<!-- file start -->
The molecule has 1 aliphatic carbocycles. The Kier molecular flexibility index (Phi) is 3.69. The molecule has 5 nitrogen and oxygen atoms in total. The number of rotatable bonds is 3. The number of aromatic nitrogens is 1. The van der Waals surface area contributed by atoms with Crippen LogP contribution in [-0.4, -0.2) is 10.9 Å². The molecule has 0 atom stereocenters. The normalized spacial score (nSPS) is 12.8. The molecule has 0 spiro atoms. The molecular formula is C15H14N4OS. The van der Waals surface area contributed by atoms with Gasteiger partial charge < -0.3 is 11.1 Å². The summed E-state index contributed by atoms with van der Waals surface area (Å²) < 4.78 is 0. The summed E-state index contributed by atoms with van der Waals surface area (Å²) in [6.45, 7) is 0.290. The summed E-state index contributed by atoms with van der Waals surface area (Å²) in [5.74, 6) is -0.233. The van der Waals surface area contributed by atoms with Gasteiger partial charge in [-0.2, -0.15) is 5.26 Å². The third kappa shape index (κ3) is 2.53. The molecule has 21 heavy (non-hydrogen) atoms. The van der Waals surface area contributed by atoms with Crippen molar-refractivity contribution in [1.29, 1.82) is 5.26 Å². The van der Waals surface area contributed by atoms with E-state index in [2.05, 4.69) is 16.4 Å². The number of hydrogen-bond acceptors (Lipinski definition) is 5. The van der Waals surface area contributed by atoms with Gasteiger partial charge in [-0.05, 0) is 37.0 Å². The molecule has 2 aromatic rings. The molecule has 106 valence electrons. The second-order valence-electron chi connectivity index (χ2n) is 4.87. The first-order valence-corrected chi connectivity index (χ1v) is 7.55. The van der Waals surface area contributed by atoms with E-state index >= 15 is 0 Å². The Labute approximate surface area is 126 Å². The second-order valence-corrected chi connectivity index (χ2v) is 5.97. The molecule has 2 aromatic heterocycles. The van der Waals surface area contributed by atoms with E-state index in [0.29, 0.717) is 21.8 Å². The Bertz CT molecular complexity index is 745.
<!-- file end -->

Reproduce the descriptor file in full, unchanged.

The molecule has 1 aliphatic carbocycles. The Kier molecular flexibility index (Phi) is 3.69. The molecule has 5 nitrogen and oxygen atoms in total. The number of rotatable bonds is 3. The number of aromatic nitrogens is 1. The van der Waals surface area contributed by atoms with Crippen LogP contribution in [-0.4, -0.2) is 10.9 Å². The molecule has 0 atom stereocenters. The normalized spacial score (nSPS) is 12.8. The molecule has 0 spiro atoms. The molecular formula is C15H14N4OS. The van der Waals surface area contributed by atoms with Gasteiger partial charge < -0.3 is 11.1 Å². The summed E-state index contributed by atoms with van der Waals surface area (Å²) < 4.78 is 0. The summed E-state index contributed by atoms with van der Waals surface area (Å²) in [6.45, 7) is 0.290. The summed E-state index contributed by atoms with van der Waals surface area (Å²) in [5.74, 6) is -0.233. The van der Waals surface area contributed by atoms with Gasteiger partial charge in [-0.2, -0.15) is 5.26 Å². The third kappa shape index (κ3) is 2.53. The molecule has 21 heavy (non-hydrogen) atoms. The van der Waals surface area contributed by atoms with Crippen molar-refractivity contribution in [1.29, 1.82) is 5.26 Å². The van der Waals surface area contributed by atoms with E-state index in [2.05, 4.69) is 16.4 Å². The number of hydrogen-bond acceptors (Lipinski definition) is 5. The van der Waals surface area contributed by atoms with Gasteiger partial charge in [-0.05, 0) is 37.0 Å². The molecule has 2 aromatic rings. The molecule has 106 valence electrons. The second-order valence-electron chi connectivity index (χ2n) is 4.87. The first-order valence-corrected chi connectivity index (χ1v) is 7.55. The van der Waals surface area contributed by atoms with E-state index >= 15 is 0 Å². The Labute approximate surface area is 126 Å². The second-order valence-corrected chi connectivity index (χ2v) is 5.97. The molecule has 2 aromatic heterocycles. The van der Waals surface area contributed by atoms with E-state index in [0.29, 0.717) is 21.8 Å². The Bertz CT molecular complexity index is 745.